Translated by Isabelle Kaufeler
Reviewed by Marina Sofia
The Baztan valley in the Pyrenees in the north-east of Spain is misty, rainy and remote. Immersed in Basque traditions and superstitions, it creates an atmospheric backdrop to a novel which combines police procedural with a disquieting sense of the supernatural.
Inspector Amaia Salazar is called to investigate a possible serial killer case on her home turf, the village of Elizondo in the Baztan valley. Young girls are being killed in the forest, apparently following a macabre purification rite, with a sticky patisserie cake displayed on their bodies and their shoes carefully placed by the side of the road. The press and local population are quick to claim this is the work of the Basajaun, the Spirit of the Forest according to Basque myths, but Amaia herself is sceptical of any paranormal explanations. The Basajaun, as she knows from her own childhood, is supposed to be a guardian and protector of wildlife. She believes the answer lies somewhere in this inward-looking, isolated community that she previously tried so hard to escape.
Salazar not only has to face the suspicion and taciturnity of her neighbours, she also has to confront her own family’s legacy in the region. Her older sister Flora has taken over the family business but is bitter and resentful, while her younger sister’s marriage to a good-for-nothing husband is breaking down. Despite her own husband’s tender support and her aunt’s warm welcome, family drama and bad memories plague Amaia and nearly derail the investigation.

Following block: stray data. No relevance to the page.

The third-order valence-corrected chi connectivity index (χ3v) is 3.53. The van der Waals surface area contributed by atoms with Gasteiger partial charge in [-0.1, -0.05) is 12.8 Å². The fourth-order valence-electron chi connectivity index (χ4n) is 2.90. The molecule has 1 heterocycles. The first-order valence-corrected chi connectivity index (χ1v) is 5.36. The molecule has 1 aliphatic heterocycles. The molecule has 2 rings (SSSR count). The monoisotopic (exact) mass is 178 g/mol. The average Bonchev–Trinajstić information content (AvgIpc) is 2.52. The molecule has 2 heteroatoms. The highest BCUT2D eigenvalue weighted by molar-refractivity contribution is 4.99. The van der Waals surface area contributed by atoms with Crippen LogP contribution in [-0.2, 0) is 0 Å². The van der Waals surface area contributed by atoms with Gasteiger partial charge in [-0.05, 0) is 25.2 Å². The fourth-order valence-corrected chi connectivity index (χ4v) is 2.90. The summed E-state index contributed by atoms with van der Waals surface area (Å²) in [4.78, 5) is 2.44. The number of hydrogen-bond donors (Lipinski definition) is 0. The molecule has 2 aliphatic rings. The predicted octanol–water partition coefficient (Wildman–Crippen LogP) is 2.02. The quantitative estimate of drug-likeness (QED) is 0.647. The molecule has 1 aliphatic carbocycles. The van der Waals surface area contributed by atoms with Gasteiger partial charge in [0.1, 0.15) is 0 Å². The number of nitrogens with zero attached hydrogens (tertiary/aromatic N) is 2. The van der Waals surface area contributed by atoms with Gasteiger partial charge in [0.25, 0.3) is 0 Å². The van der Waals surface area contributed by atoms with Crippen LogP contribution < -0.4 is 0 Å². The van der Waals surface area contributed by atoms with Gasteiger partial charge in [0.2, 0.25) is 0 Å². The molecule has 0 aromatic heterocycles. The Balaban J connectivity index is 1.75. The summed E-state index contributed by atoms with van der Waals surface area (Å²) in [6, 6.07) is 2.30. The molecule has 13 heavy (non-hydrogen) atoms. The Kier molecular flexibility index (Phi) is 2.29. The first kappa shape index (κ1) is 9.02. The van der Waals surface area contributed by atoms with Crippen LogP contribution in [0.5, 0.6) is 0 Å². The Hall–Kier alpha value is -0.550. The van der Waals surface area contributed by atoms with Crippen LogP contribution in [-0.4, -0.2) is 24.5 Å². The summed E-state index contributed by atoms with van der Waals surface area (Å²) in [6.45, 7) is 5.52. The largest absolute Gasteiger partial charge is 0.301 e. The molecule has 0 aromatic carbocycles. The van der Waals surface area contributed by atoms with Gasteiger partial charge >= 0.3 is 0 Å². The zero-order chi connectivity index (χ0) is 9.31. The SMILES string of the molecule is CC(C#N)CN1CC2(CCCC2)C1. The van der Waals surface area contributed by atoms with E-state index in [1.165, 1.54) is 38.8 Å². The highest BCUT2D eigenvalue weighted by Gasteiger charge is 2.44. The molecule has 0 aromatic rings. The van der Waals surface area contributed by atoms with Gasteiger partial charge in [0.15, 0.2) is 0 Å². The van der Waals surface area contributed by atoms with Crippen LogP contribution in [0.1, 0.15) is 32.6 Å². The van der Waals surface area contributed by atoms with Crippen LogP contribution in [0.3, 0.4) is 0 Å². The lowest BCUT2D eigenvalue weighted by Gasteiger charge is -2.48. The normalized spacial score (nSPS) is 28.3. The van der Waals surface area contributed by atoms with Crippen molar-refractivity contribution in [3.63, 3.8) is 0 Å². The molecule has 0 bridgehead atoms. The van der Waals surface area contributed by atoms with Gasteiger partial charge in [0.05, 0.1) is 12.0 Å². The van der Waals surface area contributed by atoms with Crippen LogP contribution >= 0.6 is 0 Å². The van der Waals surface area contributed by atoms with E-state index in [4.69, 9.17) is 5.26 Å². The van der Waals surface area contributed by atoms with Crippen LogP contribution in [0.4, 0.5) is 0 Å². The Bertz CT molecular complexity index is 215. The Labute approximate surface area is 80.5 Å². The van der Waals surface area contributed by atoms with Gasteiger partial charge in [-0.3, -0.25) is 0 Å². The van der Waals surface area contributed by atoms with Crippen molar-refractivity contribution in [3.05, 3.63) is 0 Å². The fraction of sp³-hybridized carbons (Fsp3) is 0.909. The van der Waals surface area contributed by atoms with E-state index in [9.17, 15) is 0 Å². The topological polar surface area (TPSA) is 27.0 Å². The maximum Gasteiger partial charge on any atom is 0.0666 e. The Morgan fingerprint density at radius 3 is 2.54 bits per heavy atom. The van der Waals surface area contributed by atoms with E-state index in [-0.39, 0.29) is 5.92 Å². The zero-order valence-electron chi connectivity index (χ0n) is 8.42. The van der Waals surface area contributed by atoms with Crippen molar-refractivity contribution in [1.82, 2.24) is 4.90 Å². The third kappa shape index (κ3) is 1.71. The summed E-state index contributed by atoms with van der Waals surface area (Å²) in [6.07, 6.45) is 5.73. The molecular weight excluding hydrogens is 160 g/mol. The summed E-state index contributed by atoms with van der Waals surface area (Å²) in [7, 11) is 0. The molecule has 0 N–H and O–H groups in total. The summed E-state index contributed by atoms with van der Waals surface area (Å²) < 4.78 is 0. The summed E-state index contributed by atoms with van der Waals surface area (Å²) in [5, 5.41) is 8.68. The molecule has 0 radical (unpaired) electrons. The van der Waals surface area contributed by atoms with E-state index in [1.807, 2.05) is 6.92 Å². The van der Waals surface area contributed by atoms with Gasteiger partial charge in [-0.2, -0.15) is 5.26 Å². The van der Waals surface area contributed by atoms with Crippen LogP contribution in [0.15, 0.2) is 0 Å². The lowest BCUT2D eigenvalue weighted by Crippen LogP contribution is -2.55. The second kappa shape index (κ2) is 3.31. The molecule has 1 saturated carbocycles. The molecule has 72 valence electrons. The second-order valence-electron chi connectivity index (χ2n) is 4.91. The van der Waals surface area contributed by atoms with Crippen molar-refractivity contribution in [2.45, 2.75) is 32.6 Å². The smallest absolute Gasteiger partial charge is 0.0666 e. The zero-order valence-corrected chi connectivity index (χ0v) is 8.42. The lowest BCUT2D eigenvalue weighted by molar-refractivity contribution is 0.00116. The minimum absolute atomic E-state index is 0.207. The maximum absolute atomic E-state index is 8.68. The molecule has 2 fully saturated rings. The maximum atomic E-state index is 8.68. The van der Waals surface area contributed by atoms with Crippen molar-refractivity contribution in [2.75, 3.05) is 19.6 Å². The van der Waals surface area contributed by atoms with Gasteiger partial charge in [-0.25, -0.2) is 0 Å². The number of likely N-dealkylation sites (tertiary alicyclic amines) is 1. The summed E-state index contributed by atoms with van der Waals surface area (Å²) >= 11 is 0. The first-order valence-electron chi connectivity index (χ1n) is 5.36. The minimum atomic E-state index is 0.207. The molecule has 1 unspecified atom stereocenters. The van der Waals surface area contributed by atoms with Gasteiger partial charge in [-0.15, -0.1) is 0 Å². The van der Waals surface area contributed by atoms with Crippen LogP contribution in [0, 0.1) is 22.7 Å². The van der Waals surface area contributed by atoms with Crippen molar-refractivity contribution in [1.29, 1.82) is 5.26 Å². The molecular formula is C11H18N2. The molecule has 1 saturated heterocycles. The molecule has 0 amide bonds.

The setting emerges as a very strong additional character in the book. The untamed forest, the narrow valley with its 200 days of rain per year, but above all a region of hardy mountain folk, with a unique blend of pagan traditions and Catholic ideology. This extends especially to the contradictory roles of women and motherhood is a strong theme throughout the book. Amaia is happily married but unable to conceive, while other women in the book struggle with the expectations being placed on them as wives and mothers. In spite of the old-fashioned attitude towards women that Amaia encounters in the village, there is much proof of female solidarity and strength in the book as well. I have the feeling that the women in Amaia’s family will continue to play an important role in the next books in the series.
Amaia Salazar is a gutsy young detective, more thoughtful and considerate than some of her Anglo-Saxon counterparts. Her childhood traumas are revealed gradually, without detracting from the investigation. On the contrary, they help to explain why she takes the investigation so personally. She almost identifies with the young victims and is repulsed by some of the nasty gossip she hears about them.
In this debut novel, there are some instances of obvious plotting, such as the standard conflict in the investigative team with a colleague who feels unjustly sidetracked. Keen crime readers will also find the secondary male characters, including Amaia’s American sculptor husband, a bit two-dimensional.
However, this is a well-written book for those eager to explore a little-known area of Spain, and should appeal to fans of Fred Vargas and James Oswald. The supernatural elements are handled with a light touch, and shouldn’t put off more cynical readers. The book is the first in a trilogy which has been translated into 22 languages and has sold very well across Europe.
Marina Sofia contributes to crimefictionlover [http://www.crimefictionlover.com], where this review first appeared.
Dolores Redondo, The Invisible Guardian (Harper, 2016). 978-0007525355, 432pp., paperback.
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